Librarians and teachers have a critical and ongoing role to play in educating students and patrons about the First Amendment.
When I started thinking on the subject of roleplaying as it pertains to intellectual freedom, my first thought was to write about the lasting stigma that roleplaying games still have today. Dungeons and Dragons is, for some folks, still misconstrued as some kind of occult initiation, and because of that, roleplaying games in general might be perceived the same way.
This was the most powerful experience I have ever had of the people’s right to assemble, of the people’s right to free speech and freedom of expression! While there was certainly some negativity, most of what we saw, heard, and experienced was positive and hopeful.
Challenges to Eleanor & Park, Gutless, The Glass Castle, and This Book is Gay; Why was Juno Dawson uninvited to a school in the UK? And a special Black History Month webinar from the Freedom to Read Foundation about Libraries in the Jim Crow South and the story of a nine black students arrested for using a whites-only library.
OIF sat down with actor Ian Ruskin to talk about the controversial past of Thomas Paine, his history with book censorship and why libraries are the best places to host these discussions.
Forbidden Culture Week 2016 was curated and hosted by librarians, but it explored issues far beyond traditional libraries. There were 30 events during the week that explored writing, music, art, and the internet, with events led by musicians, historians, scholars, librarians, and writers.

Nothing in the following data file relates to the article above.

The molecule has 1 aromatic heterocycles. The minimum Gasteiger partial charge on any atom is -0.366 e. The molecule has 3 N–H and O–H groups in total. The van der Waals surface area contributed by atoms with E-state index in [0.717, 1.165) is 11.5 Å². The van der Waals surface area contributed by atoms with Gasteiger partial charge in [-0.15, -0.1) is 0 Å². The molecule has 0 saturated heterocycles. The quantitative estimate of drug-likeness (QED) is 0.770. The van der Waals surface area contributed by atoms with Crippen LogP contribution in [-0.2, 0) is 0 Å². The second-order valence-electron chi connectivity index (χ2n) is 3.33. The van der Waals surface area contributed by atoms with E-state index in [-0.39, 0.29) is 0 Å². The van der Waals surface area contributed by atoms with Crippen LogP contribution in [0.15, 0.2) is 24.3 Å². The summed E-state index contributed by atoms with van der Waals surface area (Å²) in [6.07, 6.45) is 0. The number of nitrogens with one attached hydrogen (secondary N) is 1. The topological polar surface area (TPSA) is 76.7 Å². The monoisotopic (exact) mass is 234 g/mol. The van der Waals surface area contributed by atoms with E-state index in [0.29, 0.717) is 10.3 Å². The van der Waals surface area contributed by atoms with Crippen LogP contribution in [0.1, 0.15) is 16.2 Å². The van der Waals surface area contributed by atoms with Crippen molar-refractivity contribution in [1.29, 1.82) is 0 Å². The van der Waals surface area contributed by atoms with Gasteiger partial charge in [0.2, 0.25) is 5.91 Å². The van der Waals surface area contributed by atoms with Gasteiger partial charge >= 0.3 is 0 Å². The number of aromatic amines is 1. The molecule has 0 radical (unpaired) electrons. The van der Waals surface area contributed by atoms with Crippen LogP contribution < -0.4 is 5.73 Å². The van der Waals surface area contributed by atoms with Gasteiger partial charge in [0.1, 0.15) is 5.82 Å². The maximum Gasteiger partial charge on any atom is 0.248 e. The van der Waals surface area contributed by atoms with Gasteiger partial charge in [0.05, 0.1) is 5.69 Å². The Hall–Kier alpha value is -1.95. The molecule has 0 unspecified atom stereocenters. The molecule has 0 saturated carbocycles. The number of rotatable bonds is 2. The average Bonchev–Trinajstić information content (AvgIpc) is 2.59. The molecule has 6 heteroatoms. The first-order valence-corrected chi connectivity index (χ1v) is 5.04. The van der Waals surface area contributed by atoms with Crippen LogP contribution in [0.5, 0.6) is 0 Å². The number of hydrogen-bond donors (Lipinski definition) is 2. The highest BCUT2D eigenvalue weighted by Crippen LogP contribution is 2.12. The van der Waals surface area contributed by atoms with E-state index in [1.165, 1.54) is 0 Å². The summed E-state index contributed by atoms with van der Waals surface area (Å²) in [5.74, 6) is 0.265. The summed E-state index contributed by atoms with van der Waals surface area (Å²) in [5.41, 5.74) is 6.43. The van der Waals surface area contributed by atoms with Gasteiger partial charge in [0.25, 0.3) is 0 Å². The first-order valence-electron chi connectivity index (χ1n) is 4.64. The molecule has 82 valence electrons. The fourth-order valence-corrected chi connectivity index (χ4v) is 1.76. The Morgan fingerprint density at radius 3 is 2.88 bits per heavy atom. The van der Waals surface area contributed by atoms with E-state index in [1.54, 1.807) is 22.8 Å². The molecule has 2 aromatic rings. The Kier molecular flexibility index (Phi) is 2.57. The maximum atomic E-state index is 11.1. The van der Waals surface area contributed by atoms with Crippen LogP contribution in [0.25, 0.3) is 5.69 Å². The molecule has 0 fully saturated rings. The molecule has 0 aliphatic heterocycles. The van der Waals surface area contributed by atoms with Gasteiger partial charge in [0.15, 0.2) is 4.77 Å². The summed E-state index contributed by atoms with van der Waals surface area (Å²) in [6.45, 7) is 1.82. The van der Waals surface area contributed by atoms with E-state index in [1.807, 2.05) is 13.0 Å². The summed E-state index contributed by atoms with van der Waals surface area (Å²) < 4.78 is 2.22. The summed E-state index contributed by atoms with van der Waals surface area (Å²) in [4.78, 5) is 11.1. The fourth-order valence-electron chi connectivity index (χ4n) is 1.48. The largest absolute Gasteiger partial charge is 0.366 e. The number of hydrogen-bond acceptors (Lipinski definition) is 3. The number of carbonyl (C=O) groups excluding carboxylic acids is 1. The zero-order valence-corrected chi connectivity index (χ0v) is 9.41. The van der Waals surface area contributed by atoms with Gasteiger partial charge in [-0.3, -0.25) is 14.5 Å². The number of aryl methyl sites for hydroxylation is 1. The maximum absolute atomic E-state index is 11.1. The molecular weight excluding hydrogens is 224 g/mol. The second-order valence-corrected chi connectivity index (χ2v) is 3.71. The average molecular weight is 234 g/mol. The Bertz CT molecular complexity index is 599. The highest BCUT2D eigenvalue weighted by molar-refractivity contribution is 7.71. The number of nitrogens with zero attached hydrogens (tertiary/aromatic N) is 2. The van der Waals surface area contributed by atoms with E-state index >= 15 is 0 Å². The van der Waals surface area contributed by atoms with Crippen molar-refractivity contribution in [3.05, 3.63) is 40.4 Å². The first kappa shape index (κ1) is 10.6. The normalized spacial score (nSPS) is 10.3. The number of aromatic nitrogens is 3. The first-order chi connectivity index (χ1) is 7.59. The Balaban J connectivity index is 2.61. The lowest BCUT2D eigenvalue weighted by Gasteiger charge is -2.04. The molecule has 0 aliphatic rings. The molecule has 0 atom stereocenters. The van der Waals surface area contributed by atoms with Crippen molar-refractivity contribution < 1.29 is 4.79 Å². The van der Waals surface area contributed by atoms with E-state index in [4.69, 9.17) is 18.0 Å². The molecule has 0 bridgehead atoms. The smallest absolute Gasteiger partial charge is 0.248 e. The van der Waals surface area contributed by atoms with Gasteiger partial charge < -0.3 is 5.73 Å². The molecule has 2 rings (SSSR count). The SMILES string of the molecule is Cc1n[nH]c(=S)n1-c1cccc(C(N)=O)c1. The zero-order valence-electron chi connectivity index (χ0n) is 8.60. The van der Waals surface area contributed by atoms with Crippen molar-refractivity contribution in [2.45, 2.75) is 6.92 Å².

The role of libraries in preserving intellectual freedom, as well as the integrity of our collections and interactions we have with patrons, is based on critical thinking and clear-eyed reasoning, not the convenience of a hyperlink.
With the support of the OIF, we will stand up for the legal rights of our patrons; we will protect and empower our patrons in their quest for accurate information; we will seek diverse voices and the points of view of people who have been marginalized; and we will work to protect free access to books, government documents, music, and art.
How are librarians’ careers impacted when they experience a significant material challenge in their library? I decided to ask some librarians about their careers following a challenge. I contacted librarians who experienced a challenge in their library 10 or more years ago, and asked them some questions about their career paths. The following is an interview with Johanna Freivalds at the Eileen Johnson Middles School in Lockwood, Montana.
New Privacy Checklists, Webinar on Libraries in the Jim Crow South, A Bad Boy Can Be Good For a Girl by Tanya Lee Stone, and a defiled prayer rug in Michigan.